In the present situation, I am in the process of being me and so I’m worried about how I want to deal with things… how things look… how things feel… how things are going to be received… In the present situation I can go down the rabbit hole instead of going just do it, be it, trust it. You need to let the results show up… let the results tap you on the shoulder and go hey! You won! Before you even know the race is over. Let the results hand you the trophy!

I’m all for getting to the objective and third person, it gives perspective and awareness. It helps us close the gap between what we intend to do and what we’re actually doing. However…. We need to watch ourselves and make sure we don’t overdo the objective at the expense of the subjective… it’s about finding the right balance.

Q:  What do you hope your legacy will be?

[Matthew McConaughey]: I’m all for writing a headline and then trying to live the story toward the headline, but I’m equally for making and executing a plan to lead my life towards the headline. When I look back in life though, some of my greatest rewards have been when I jumped off the cliff and figured out how to fly on the way down.

I have ideas objectively about how I want to be introduced when I’m gone, what my eulogy will be, who my kids are as the direct lineage of my own immortality. What is set in stone for me is what I want for my children. I want them to go into the world as autonomous, conscientious and confident people who get to find what they have an innate ability to do, that they love doing and can work for. If they can do that, it would make me beyond happy. Right now, I’m a parent- I can’t be their ‘friend’ but I see a future where my children will be my three best friends. Today, it would be irresponsible. I am their friend in some ways, but primarily I’m a parent. Later on, when they’re out of the house and on their way as adults- that’s when things can change.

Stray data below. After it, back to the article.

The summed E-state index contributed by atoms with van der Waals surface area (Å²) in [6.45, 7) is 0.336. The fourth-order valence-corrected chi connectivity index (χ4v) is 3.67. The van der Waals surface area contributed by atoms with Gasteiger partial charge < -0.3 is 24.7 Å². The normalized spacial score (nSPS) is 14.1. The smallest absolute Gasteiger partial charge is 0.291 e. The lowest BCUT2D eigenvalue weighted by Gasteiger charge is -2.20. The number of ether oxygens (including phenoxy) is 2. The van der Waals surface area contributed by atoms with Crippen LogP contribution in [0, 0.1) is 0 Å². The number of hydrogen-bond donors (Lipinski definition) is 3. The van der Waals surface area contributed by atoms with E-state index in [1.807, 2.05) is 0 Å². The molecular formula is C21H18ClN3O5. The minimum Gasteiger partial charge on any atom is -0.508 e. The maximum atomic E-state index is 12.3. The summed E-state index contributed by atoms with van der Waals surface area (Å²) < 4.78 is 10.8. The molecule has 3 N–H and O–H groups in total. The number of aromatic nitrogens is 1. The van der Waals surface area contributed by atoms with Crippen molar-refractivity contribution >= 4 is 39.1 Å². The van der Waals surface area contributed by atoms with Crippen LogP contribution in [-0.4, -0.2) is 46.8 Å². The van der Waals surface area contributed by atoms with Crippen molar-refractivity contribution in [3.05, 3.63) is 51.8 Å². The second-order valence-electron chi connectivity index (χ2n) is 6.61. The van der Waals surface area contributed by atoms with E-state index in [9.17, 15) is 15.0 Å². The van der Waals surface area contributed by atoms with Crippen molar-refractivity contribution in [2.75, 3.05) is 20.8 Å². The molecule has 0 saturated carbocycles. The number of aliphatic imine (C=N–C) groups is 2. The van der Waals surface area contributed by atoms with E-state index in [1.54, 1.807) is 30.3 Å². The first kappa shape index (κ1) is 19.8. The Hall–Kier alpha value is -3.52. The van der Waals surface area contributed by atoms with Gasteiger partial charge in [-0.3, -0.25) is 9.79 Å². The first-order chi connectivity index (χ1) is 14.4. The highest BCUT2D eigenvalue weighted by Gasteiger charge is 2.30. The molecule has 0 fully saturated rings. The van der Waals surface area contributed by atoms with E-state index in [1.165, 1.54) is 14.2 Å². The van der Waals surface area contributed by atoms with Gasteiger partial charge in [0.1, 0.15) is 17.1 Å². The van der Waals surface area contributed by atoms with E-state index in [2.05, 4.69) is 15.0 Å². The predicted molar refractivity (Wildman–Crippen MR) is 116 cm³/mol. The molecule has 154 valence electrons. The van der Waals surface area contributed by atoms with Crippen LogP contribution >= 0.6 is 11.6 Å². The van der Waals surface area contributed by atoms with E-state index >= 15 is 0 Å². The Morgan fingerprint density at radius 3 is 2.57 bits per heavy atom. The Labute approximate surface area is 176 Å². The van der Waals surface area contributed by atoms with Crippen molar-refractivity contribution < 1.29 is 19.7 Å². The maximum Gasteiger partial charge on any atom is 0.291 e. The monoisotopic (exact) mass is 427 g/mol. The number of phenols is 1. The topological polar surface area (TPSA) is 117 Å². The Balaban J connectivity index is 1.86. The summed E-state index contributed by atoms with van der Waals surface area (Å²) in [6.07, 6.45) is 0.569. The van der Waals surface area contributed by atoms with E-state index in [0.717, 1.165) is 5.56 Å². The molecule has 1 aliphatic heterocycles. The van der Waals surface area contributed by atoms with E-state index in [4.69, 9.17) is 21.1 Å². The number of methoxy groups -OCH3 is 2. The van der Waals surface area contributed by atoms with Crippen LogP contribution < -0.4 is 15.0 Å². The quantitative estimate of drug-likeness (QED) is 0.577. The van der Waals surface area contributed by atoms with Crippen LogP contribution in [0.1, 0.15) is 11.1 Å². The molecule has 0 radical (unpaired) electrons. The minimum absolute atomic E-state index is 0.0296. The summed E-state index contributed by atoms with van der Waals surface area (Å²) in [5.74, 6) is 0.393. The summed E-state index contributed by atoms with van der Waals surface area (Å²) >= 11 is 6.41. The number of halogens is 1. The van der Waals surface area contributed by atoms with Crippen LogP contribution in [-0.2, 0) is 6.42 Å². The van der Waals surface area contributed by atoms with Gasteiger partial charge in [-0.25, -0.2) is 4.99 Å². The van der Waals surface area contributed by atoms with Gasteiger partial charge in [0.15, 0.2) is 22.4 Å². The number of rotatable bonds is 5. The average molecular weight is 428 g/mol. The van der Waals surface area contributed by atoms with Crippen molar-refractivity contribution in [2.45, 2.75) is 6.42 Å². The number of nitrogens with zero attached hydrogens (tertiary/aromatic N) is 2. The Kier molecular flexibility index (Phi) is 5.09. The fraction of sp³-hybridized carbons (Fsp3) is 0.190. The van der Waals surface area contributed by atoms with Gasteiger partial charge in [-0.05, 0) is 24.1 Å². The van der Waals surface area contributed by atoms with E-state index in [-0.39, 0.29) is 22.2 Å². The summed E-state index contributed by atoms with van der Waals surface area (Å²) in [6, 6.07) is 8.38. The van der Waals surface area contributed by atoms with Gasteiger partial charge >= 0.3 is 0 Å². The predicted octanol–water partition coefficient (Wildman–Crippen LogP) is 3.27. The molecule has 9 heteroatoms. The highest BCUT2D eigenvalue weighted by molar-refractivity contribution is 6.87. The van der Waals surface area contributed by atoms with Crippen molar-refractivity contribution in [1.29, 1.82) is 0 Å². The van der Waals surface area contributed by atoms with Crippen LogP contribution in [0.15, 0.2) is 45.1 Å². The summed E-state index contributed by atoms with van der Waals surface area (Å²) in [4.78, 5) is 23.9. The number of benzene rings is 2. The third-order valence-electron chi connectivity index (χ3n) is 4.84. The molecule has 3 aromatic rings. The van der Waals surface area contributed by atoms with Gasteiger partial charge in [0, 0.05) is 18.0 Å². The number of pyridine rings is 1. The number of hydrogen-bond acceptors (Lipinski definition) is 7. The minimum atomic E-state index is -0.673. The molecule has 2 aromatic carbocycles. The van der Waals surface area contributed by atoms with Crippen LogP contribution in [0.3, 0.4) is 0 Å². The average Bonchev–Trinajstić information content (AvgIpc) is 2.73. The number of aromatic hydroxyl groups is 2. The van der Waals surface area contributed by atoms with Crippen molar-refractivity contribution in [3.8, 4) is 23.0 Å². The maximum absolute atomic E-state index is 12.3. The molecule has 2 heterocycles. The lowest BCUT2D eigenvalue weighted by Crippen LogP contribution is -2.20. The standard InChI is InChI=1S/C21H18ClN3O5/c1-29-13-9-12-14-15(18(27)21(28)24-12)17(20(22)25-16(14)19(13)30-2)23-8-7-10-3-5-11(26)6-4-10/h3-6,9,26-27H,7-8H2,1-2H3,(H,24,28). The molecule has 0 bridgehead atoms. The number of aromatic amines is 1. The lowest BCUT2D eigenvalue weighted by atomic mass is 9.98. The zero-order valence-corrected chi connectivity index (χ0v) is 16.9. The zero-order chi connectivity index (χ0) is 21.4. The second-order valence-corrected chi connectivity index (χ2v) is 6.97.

I also don’t know how to half-ass something. When I’m gone, I can see someone saying that about me, ‘well… he didn’t half-ass things!’ I have to watch what I get involved with in life because there’s only 24 hours in a day. I have some things in my life that are non-negotiable with my time such as being with family. I have to watch it… It’s so easy to tiptoe into something where I have to tell the person I’m getting engaged with, ‘look, if I go down the next steps with this… I’m going to be all in… and that means I’m going to give you hours of my day, and my day is already pretty full…’ I have to be pretty discerning of the choices I make with my time and need to look at what those legacy choices are- what are the things I can do that will outlive me. That’s what Camila and I talk about, that’s why we set up our foundation, so we can give the kids something that they don’t just keep alive, but can thrive with and maybe hand down to their kids.

I’m interested in who I am, who I’m going to be, and what my character is in this big movie called life where action was called once when we were born and cut will be called one time when we die. We only have one take, there’s no audition, and it’s live baby!

The movie of life is now, you don’t have to go to the theatre for it, the hands of time are recording it and God is the director.  So, let’s go.

When I’m gone, I want to be remembered as someone who didn’t half-ass it, someone who revered fatherhood, and someone who felt at home in the world.

Thought Economics

About the Author

Vikas Shah MBE DL is an entrepreneur, investor & philanthropist. He is CEO of Swiscot Group alongside being a venture-investor in a number of businesses internationally. He is a Non-Executive Board Member of the UK Government’s Department for Business, Energy & Industrial Strategy and a Non-Executive Director of the Solicitors Regulation Authority. Vikas was awarded an MBE for Services to Business and the Economy in Her Majesty the Queen’s 2018 New Year’s Honours List and in 2021 became a Deputy Lieutenant of the Greater Manchester Lieutenancy. He is an Honorary Professor of Business at The Alliance Business School, University of Manchester and Visiting Professors at the MIT Sloan Lisbon MBA.